The future of wireless
We want our networks to be fast, reliable and available in ever more devices, but can technology keep up? Let’s look into our crystal ball…
As wireless tech becomes faster and more readily available, we’re finding a growing number of uses for it, from being able to shuttle 4K video around our homes to controlling our heating, lighting and more.
Thanks to initiatives like the Internet of Things, even more of the devices we use every day, from cookers to vacuum cleaners, will become connected, so our hunger for bandwidth is only going to grow.
The problem is we may be already getting close to choke point. The Wi-Fi Alliance predicts there’ll be 38.5 billion connected devices by 2020. Providers in the US, at least, have already begun ringing the alarm bells about the lack of available radio spectrum. Luckily there are a few technologies on the near horizon that will be able to meet this challenge head on.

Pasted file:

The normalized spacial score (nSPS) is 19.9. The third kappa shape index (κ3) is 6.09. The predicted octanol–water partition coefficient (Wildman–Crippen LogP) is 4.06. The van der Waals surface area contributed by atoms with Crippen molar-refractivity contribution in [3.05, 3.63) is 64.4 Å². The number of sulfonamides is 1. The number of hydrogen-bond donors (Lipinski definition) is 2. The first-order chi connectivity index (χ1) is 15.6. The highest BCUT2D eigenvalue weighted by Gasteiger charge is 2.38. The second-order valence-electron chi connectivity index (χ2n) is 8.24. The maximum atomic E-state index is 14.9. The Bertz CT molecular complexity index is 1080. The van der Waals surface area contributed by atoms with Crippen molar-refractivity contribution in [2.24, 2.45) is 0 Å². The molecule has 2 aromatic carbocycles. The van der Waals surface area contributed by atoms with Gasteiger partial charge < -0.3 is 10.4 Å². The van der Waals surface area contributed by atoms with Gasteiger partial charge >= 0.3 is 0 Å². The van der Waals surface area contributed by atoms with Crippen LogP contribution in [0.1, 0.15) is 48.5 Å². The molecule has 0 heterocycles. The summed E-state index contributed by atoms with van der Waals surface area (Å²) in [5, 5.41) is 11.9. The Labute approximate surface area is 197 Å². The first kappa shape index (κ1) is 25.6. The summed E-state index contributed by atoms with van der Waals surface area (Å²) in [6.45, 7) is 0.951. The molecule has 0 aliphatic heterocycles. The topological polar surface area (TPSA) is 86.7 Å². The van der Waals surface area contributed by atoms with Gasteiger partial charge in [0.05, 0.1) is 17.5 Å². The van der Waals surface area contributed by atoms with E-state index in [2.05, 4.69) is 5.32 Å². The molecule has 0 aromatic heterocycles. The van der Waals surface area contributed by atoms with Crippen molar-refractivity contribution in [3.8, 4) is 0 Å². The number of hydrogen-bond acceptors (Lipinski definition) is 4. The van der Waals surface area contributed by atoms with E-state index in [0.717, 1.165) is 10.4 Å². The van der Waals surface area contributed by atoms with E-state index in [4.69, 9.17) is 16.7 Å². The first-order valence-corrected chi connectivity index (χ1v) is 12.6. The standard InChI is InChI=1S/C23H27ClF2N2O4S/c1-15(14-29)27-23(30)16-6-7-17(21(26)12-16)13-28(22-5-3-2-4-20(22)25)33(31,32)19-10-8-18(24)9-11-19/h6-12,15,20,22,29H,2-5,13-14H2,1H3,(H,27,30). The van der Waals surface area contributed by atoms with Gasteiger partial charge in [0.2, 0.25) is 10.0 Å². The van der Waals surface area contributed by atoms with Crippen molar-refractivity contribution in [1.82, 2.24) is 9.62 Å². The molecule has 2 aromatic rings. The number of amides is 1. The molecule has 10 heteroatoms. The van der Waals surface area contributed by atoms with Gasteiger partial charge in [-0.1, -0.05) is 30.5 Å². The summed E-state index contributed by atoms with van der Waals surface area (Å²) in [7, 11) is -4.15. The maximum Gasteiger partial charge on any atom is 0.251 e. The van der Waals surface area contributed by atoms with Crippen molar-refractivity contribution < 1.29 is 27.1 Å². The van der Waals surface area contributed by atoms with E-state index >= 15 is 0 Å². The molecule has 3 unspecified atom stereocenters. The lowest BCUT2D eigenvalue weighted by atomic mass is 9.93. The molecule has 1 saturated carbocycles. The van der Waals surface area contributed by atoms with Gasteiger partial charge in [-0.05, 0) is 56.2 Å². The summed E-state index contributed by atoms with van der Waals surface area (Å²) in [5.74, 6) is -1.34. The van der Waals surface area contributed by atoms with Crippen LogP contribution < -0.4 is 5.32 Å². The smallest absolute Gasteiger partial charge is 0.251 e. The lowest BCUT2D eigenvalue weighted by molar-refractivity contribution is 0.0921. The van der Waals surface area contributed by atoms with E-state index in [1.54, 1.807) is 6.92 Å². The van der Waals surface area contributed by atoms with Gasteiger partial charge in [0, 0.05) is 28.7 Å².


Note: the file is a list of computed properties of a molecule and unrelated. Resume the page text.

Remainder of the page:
The first is 5G mobile technology. Currently undergoing trials, this promises minimum data transfer rates of 50Mbps wherever you are, and up to 1Gbps in places like homes and offices. The Next Generation Mobile Networks Alliance (ngmn.org) has already produced a white paper on the subject – with the aim being to implements the technologies for 2020 onwards.
See the light
Then there’s 802.11ah, also known as Wi-Fi HaLow. It’s a low-power Wi-Fi standard, which aims to use the largely untapped 900MHz band and is perfect for all those Internet of Things appliances.
Another interesting technology is Light Fidelity (Li-Fi), which uses visible light to transmit data. Li-Fi is more secure than Wi-Fi and up to 100 times faster. Rumours suggest Li-Fi could be coming to future iPhones. Apple has already patented technology that will allow its cameras to capture light data, and references to Li-Fi have already been found in iOS.
An iOS jailbreaker revealed references to Li-Fi in Apple’s mobile OS, could it join traditional Wi-Fi soon?